• 2015-2016: prepare for PayKickstart go-to-market
  • 2016-2017: early beta testers
  • 2017-Present: platform maturity, growth, and scale

After we had successfully built the first iteration of PayKickstart, we knew the real work was just around the corner. We brought in around 20 beta testers to push the platform to the limits and, like any new SaaS, were flooded with new bugs and feature requests.

In retrospect, I realized that what we did was both an asset and a liability. For the next year, we tried to accommodate each and every feature request to satisfy our beta group. While that made our early-stage users happy, it started to pull our focus away from the core of what PayKickstart was all about -- being the very best shopping cart and affiliate management solution on the market. Instead of implementing a feature set that would appeal to our core market (SaaS companies, subscription-based businesses, information marketers) we started adding random functionality to appeal to sometimes just one beta user.

We had to learn how to say “no.”

Nevertheless, we listened closely to our beta group, working out bugs, adding new functionality, and hardening the core framework. Once we were happy with the product, we turned to marketing.

An asset that we had in our back pocket was a 100K-deep email list of people that had bought other Kickstart products. Naturally, that was the first place to start. We generated an initial group of around 100 vendors right out of the gate from a live webinar and replay promotion that we did. This group, along with a handful of affiliates that promoted the same webinar sequence, helped us to create our seed group of vendors.


How have you attracted users and grown PayKickstart?

While we were able to generate that seed group relatively quickly from our existing email list, it was much harder to build or even maintain the momentum. The next 18 months were a slog.

We took the approach of throwing everything at the wall to see what would stick: a promotion on ProductHunt, submissions to directory listings, Facebook Ads, cold email campaigns, blog content, answer questions on Quora, etc. The goal was just to get our digital footprint out on the web. Nobody knew us, so we needed to be proactive. And while things didn’t progress as fast as we wanted, our name started to get out there.

Throughout the first few years, regardless of what was going on with marketing or anything else, we made it a point to provide amazing customer service and continue to listen to what our users had to say, good or bad.

Looking back, I think we spread ourselves too thin and tried to do too many marketing-related activities instead of focusing on research. Our resources may have been better spent coming up with one or two hyper-targeted strategies to identify and reach out to our target audience.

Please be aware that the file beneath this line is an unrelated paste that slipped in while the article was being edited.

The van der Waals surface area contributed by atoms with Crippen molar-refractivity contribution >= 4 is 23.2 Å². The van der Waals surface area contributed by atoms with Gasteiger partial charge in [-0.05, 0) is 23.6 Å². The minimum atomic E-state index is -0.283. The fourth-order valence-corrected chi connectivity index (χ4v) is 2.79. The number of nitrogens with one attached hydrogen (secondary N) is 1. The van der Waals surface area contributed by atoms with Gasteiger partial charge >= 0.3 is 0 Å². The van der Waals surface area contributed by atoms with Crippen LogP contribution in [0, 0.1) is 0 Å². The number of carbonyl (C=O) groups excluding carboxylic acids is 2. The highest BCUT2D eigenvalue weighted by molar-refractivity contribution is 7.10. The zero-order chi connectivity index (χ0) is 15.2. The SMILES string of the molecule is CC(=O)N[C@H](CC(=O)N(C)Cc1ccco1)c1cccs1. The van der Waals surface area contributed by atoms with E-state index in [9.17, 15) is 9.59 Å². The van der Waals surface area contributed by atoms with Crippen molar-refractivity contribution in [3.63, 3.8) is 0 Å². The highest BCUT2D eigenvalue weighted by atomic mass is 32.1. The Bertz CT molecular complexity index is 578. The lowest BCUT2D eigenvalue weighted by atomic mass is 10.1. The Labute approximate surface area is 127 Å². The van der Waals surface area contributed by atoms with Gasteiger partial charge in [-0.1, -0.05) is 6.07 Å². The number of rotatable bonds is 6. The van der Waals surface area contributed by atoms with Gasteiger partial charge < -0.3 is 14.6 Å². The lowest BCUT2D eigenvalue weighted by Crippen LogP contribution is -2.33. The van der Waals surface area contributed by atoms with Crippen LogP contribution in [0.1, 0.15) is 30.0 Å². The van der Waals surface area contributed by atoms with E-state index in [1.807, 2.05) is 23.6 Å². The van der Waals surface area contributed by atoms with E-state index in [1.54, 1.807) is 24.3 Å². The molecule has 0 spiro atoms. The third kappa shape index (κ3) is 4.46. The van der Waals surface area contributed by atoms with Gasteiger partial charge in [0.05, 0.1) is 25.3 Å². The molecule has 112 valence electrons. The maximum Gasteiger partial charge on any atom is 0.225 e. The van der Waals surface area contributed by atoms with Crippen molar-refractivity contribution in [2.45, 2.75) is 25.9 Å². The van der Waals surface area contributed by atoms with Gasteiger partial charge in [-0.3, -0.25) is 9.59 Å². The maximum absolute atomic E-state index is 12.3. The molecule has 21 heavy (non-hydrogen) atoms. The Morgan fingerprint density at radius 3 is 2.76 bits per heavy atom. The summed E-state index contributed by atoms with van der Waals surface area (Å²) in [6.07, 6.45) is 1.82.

But hey, you live and you learn, right?

What's your business model, and how have you grown your revenue?

One thing that really excited us early on was the number of case studies that were coming in from our users. Vendors were getting amazing results, and the serious business owners who were making sales (not just poking around the platform to see what it can do) have been loyal ambassadors.

While we wanted to continue to reward our early adopters who took a fair amount of risk on a new startup, we realize today that our pricing is far too low compared to others in the space. Part of the plan for ringing in a new chapter for PayKickstart will be to adjust our pricing and service plans in order to expand our revenue further. We feel that the new plans are competitive within the market, and will allow us to scale with confidence through every stage of growth.

Take a step back every once in a while and ask yourself, “What could we have done differently to have reached a better outcome?” You’ll be surprised by what you find.


We will continue to process with Stripe (for credit cards) and PayPal. It’s about 50/50 in terms of customers who pay with credit card versus PayPal. Another part of this new chapter will be working on becoming on own credit card processor and offering lower per-transaction fees than some of the bigger gateways that we already integrate with. This is all part of our larger plan to derive additional expansion revenue from the business.


What are your goals for the future?

Our entire team is excited for the future of PayKickstart. Looking back at the past three years, I’m amazed at what our team has been able to do. We’ve been able to disrupt the market, reinventing how businesses sell online and becoming the backbone for so many amazing companies.

The future of PayKickstart is more of the same recipe:

  • Continue to listen to our users in order to provide better usability, new ground-breaking features, more integrations, and more flexibility
  • Continue to provide amazing 24/7 support
  • Continue to innovate and keep up with a fast-paced and ever-evolving landscape.

What are the biggest challenges you've faced and obstacles you've overcome? If you had to start over, what would you do differently?